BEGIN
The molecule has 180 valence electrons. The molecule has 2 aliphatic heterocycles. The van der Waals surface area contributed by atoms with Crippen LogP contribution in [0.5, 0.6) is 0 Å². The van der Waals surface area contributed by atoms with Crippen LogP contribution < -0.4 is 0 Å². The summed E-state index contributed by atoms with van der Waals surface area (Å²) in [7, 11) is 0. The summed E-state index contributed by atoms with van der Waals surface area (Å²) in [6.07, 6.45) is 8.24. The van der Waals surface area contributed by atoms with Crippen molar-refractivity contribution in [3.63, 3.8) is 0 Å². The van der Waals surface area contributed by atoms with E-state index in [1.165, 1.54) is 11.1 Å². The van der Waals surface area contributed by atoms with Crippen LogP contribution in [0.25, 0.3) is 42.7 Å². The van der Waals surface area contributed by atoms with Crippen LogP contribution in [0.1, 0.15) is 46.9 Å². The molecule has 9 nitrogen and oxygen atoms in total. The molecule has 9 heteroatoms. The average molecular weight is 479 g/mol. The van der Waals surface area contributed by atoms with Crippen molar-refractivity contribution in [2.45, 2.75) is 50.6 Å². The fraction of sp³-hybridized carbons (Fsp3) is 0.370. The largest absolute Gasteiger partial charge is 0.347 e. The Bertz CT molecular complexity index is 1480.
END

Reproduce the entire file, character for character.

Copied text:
The molecule has 180 valence electrons. The molecule has 2 aliphatic heterocycles. The van der Waals surface area contributed by atoms with Crippen LogP contribution in [0.5, 0.6) is 0 Å². The van der Waals surface area contributed by atoms with Crippen LogP contribution < -0.4 is 0 Å². The summed E-state index contributed by atoms with van der Waals surface area (Å²) in [7, 11) is 0. The summed E-state index contributed by atoms with van der Waals surface area (Å²) in [6.07, 6.45) is 8.24. The van der Waals surface area contributed by atoms with Crippen molar-refractivity contribution in [3.63, 3.8) is 0 Å². The van der Waals surface area contributed by atoms with E-state index in [1.165, 1.54) is 11.1 Å². The van der Waals surface area contributed by atoms with Crippen LogP contribution in [0.25, 0.3) is 42.7 Å². The van der Waals surface area contributed by atoms with Crippen LogP contribution in [0.1, 0.15) is 46.9 Å². The molecule has 9 nitrogen and oxygen atoms in total. The molecule has 9 heteroatoms. The average molecular weight is 479 g/mol. The van der Waals surface area contributed by atoms with Crippen molar-refractivity contribution in [2.45, 2.75) is 50.6 Å². The fraction of sp³-hybridized carbons (Fsp3) is 0.370. The largest absolute Gasteiger partial charge is 0.347 e. The Bertz CT molecular complexity index is 1480.